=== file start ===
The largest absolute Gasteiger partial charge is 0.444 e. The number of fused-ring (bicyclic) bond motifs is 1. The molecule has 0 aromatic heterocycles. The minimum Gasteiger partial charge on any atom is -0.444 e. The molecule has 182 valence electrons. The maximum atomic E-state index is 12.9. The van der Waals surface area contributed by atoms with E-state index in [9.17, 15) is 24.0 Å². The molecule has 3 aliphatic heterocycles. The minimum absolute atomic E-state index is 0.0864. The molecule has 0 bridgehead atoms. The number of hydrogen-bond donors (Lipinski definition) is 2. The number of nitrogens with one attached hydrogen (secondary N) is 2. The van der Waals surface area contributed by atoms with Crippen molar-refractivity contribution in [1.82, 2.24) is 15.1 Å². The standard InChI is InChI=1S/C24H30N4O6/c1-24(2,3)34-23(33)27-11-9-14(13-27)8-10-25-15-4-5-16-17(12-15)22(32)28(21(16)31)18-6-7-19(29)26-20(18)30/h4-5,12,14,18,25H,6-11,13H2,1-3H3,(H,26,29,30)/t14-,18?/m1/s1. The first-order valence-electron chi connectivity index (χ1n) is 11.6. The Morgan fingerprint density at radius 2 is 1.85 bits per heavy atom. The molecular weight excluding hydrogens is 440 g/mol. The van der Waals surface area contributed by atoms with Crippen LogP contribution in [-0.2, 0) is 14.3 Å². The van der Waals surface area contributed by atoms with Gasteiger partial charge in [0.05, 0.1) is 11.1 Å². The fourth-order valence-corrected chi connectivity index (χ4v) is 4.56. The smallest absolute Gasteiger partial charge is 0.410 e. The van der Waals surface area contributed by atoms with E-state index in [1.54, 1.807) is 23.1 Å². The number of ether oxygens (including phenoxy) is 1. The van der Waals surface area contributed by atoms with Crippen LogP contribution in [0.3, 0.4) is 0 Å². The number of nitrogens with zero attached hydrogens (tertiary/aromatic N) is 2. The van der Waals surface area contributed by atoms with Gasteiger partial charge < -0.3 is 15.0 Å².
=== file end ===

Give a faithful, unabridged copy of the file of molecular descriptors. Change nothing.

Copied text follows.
The largest absolute Gasteiger partial charge is 0.444 e. The number of fused-ring (bicyclic) bond motifs is 1. The molecule has 0 aromatic heterocycles. The minimum Gasteiger partial charge on any atom is -0.444 e. The molecule has 182 valence electrons. The maximum atomic E-state index is 12.9. The van der Waals surface area contributed by atoms with E-state index in [9.17, 15) is 24.0 Å². The molecule has 3 aliphatic heterocycles. The minimum absolute atomic E-state index is 0.0864. The molecule has 0 bridgehead atoms. The number of hydrogen-bond donors (Lipinski definition) is 2. The number of nitrogens with one attached hydrogen (secondary N) is 2. The van der Waals surface area contributed by atoms with Crippen molar-refractivity contribution in [1.82, 2.24) is 15.1 Å². The standard InChI is InChI=1S/C24H30N4O6/c1-24(2,3)34-23(33)27-11-9-14(13-27)8-10-25-15-4-5-16-17(12-15)22(32)28(21(16)31)18-6-7-19(29)26-20(18)30/h4-5,12,14,18,25H,6-11,13H2,1-3H3,(H,26,29,30)/t14-,18?/m1/s1. The first-order valence-electron chi connectivity index (χ1n) is 11.6. The Morgan fingerprint density at radius 2 is 1.85 bits per heavy atom. The molecular weight excluding hydrogens is 440 g/mol. The van der Waals surface area contributed by atoms with Crippen LogP contribution in [-0.2, 0) is 14.3 Å². The van der Waals surface area contributed by atoms with Gasteiger partial charge in [0.05, 0.1) is 11.1 Å². The fourth-order valence-corrected chi connectivity index (χ4v) is 4.56. The smallest absolute Gasteiger partial charge is 0.410 e. The van der Waals surface area contributed by atoms with E-state index in [1.54, 1.807) is 23.1 Å². The number of ether oxygens (including phenoxy) is 1. The van der Waals surface area contributed by atoms with Crippen LogP contribution in [0.3, 0.4) is 0 Å². The number of nitrogens with zero attached hydrogens (tertiary/aromatic N) is 2. The van der Waals surface area contributed by atoms with Gasteiger partial charge < -0.3 is 15.0 Å².